U of T doesn't do one-size-fits all. Our variety and depth of academic options means you can find the right programs to suit your unique interests, while learning from professors who are leaders in their fields.

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Programs of study

We offer over 700 undergraduate and 200 graduate programs at U of T. Drawing from our top-ranked research faculty, you’ll have the opportunity to learn the latest developments in whatever you study. So whether you are interested in engineering the next wearable technology or uncovering the history of renaissance art or analyzing how urban politics creates food deserts, you can find it here.

Faculties and academic units

Our faculties and divisions provide a home to academic programs. The university is broken down even further into departments, colleges, and centres & institutes, which support an important part of the smaller learning community experience for our students.

Beyond degree programs

U of T provides more than just degree programs. We are committed to providing access to education for anyone who wants to learn fundamentals and upgrade their skills.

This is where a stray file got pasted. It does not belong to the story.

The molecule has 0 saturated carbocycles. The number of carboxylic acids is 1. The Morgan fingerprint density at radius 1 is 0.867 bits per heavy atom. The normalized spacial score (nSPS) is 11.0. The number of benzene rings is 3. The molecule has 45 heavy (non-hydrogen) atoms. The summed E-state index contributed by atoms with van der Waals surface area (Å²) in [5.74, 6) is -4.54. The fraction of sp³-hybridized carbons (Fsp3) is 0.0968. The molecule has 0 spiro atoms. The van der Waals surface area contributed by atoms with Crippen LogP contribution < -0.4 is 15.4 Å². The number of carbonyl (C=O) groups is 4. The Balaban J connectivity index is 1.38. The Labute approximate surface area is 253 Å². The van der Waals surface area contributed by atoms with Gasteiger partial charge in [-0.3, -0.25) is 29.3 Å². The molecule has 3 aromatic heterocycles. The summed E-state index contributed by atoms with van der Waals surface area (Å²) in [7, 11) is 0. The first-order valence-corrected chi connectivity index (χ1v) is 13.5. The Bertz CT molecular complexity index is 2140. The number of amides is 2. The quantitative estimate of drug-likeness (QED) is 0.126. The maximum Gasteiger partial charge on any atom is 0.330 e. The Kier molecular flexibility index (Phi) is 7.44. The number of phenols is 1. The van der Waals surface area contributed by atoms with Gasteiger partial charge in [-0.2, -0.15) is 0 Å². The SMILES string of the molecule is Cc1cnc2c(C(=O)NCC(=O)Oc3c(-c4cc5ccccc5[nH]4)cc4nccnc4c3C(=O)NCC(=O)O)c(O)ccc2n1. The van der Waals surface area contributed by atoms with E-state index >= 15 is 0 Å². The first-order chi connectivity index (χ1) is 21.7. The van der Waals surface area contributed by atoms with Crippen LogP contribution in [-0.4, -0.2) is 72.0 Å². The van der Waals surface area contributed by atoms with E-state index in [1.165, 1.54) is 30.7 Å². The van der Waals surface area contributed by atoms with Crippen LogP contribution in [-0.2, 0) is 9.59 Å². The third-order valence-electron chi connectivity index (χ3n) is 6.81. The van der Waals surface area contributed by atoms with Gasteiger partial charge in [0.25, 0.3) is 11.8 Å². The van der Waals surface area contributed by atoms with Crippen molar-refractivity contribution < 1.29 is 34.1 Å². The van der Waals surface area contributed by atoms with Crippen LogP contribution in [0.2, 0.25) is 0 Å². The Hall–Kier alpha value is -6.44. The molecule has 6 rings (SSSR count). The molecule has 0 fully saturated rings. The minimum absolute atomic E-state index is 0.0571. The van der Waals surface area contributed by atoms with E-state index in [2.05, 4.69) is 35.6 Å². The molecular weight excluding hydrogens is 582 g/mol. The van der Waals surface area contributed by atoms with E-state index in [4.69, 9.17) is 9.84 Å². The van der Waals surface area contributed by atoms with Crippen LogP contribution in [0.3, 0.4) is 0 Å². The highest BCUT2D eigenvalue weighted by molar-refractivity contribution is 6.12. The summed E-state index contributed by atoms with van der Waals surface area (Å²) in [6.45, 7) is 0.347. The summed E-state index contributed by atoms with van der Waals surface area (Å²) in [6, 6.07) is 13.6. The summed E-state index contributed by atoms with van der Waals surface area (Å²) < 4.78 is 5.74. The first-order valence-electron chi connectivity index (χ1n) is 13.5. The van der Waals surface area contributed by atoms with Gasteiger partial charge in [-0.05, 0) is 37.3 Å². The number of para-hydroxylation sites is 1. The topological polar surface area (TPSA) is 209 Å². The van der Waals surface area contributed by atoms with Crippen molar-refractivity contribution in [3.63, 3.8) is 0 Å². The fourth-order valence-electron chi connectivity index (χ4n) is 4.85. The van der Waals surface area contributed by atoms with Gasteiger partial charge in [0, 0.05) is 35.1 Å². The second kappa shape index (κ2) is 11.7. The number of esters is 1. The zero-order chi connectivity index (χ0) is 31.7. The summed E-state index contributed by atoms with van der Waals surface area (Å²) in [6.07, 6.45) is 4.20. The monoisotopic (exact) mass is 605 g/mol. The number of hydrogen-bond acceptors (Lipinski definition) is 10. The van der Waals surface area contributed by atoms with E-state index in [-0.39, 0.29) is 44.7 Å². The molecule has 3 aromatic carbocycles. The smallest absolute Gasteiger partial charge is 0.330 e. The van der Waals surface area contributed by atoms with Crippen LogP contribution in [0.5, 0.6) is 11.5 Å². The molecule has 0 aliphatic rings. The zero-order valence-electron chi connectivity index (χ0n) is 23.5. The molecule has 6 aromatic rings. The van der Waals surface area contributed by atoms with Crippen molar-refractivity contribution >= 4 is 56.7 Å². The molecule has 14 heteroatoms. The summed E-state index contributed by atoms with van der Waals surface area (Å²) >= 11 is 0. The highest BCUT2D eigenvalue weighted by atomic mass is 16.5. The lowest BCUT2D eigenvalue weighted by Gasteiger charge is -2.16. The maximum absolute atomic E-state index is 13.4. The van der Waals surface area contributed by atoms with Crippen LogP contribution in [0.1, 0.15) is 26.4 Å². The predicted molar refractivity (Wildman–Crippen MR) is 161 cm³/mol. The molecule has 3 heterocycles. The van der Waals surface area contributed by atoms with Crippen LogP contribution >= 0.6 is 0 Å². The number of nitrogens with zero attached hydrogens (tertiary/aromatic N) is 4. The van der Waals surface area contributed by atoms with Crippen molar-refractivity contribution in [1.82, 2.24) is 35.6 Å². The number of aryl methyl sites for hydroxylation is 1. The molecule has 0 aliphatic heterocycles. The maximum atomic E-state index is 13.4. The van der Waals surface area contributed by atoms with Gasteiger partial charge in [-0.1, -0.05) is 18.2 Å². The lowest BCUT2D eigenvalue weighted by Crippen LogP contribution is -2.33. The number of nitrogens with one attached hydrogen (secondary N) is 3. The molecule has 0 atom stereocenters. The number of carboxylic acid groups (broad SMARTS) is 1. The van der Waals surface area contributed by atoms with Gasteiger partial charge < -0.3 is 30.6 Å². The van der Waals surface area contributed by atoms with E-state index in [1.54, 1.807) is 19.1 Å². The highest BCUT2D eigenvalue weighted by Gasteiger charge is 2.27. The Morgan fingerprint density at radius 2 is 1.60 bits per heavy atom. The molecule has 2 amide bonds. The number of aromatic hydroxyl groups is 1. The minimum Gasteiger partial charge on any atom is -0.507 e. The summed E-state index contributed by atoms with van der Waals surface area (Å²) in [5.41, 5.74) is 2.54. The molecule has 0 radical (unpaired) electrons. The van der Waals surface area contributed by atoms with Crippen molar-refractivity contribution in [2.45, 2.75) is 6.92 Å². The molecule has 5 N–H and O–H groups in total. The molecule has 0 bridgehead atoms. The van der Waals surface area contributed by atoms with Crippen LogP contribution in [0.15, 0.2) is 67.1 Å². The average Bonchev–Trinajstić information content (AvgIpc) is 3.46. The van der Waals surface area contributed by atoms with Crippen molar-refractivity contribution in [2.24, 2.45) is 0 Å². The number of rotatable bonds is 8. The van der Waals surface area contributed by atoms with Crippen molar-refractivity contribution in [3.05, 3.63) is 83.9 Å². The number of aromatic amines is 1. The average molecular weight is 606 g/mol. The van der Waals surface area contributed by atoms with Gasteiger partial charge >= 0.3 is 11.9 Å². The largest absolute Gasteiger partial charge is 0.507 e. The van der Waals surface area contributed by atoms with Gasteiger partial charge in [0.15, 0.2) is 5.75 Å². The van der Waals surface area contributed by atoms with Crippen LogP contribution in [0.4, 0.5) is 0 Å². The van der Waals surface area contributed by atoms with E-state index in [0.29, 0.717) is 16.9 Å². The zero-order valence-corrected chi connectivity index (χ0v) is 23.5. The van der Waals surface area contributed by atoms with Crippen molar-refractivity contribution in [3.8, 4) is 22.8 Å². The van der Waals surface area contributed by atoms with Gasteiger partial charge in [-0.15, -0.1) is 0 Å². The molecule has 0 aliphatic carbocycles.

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What Our Faculty Are Up To

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U of T establishes first-in-Canada chair in Japanese politics and global affairs

Japan is contributing US$5 million to the University of Toronto to establish an endowed chair in Japanese politics and global affairs, and to launch a Centre for the Study of Global Japan. 

The University of Toronto is the first Canadian university to receive such support from the Japanese government.

The announcement comes on the heels of the Japan-Canada Summit in May 2016 when Japanese Prime Minister Shinzo Abe noted that Japan wished to support Japanese studies at Canadian universities in order to promote mutual understanding between the two countries.

New health humanities minor at U of T Scarborough

Students at U of T Scarborough now have a new program they can consider – a minor in health humanities – which will be the first of its kind in Canada. This interdisciplinary field explores health, illness and disability through the arts and humanities.

REDress art installation comes to U of T

Bright red dresses blowing in the wind – symbolizing the 12,000 missing and murdered Indigenous women across the continent – will confront people walking through U of T's downtown Toronto campus over the next few days.